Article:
N-Butyl-2-Cyanoacrylate Injection Versus Band Ligation for Gastric Variceal Hemorrhage
The purpose of this study was to test the hypothesis by comparing the efficacy of cyanoacrylate injection (GVO) and band ligation (GVL) in the treatment of acute GVH in liver cirrhotic patients with or without concomitant hepatocellular carcinoma (HCC).
Gastric Variceal Hemorrhage
Procedure: cyanoacrylate injection to treat gastric variceal hemorrhage
|Study Design:||Allocation: Randomized
Endpoint Classification: Safety/Efficacy Study
Intervention Model: Parallel Assignment
Masking: Open Label
Primary Purpose: Treatment
|Official Title:||A Randomized Trial of Endoscopic Treatment of Acute Gastric Variceal Hemorrhage: N-Butyl-2-Cyanoacrylate Injection Versus Band Ligation|
- Comparing the efficacy of cyanoacrylate injection (GVO) and band ligation (GVL) in the treatment of acute gastric variceal hemorrhage (GVH) in liver cirrhotic patients
Gastric variceal hemorrhage (GVH) has a poorer prognosis than esophageal variceal hemorrhage. However, data on its optimal treatment are limited. We designed a prospective study to compare the efficacy of endoscopic band ligation (GVL) and endoscopic N-butyl-2-cyanoacrylate injection (GVO). Liver cirrhotic patients with or without concomitant hepatocelluar carcinoma (HCC) and patients presenting with acute GVH were randomized into two treatment groups. Forty-eight patients received GVL, and another 49 patients received GVO. Both treatments were equally successful in controlling active bleeding (14/15 vs. 14/15, P = 1.000). More of the patients who underwent GVL had GV rebleeding (GVL vs. GVO, 21/48 vs. 11/49; P = .044). The 2-year and 3-year cumulative rate of GV rebleeding were 63.1% (95% confidence interval [CI], 44.5%-81.7%), 72.3% (95% CI, 51.3%-93.3%) for GVL and 26.8% (95% CI, 12.5%-41.1%), 26.8% (95% CI, 12.5%-41.1%) for GVO; P = .0143, log-rank test. The rebleeding risk of GVL sustained throughout the entire follow-up period. Multivariate Cox regression indicated that concomitance with HCC (relative hazard: 2.453, 95% CI: 1.036-5.806, P = .041) and the treatment method (GVL vs. GVO, relative hazard: 2.660, 95% CI: 1.167-6.061, P = .020) were independent factors predictive of GV rebleeding. There was no difference in survival between the two groups. Severe complications due to these two treatments were rare. In conclusion, the efficacy of GVL to control active GVH appears to have no difference with GVO, but GVO is associated with a lower GV rebleeding rate.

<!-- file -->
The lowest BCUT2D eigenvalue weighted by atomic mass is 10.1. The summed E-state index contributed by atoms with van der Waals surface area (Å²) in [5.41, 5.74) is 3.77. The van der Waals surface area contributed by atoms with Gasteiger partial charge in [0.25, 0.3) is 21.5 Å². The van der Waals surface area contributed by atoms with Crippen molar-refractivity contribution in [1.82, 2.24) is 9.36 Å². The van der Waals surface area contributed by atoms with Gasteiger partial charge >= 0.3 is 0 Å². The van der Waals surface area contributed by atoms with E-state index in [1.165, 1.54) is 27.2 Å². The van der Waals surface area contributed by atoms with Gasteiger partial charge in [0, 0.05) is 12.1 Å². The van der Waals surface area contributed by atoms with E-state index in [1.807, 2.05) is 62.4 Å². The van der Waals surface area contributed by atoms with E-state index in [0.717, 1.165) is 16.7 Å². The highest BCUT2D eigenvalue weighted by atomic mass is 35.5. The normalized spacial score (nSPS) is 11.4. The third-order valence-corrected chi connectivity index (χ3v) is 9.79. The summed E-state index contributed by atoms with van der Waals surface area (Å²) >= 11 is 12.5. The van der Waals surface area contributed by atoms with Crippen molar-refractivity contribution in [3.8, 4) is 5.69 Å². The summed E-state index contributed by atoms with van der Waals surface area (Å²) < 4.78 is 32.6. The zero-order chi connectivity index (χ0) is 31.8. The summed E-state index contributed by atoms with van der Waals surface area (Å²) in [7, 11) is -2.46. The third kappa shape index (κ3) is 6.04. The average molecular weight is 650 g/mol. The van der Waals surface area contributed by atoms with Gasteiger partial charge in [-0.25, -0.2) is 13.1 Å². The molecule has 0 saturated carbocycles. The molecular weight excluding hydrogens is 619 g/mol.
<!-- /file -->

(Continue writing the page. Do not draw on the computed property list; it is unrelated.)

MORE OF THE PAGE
|Ming-Chih Hou, M.D.|
|Taipei, Taiwan, 11217|
|Principal Investigator:||Ming-Chih Hou, M.D.||Taipei Veterans General Hospital, Taiwan|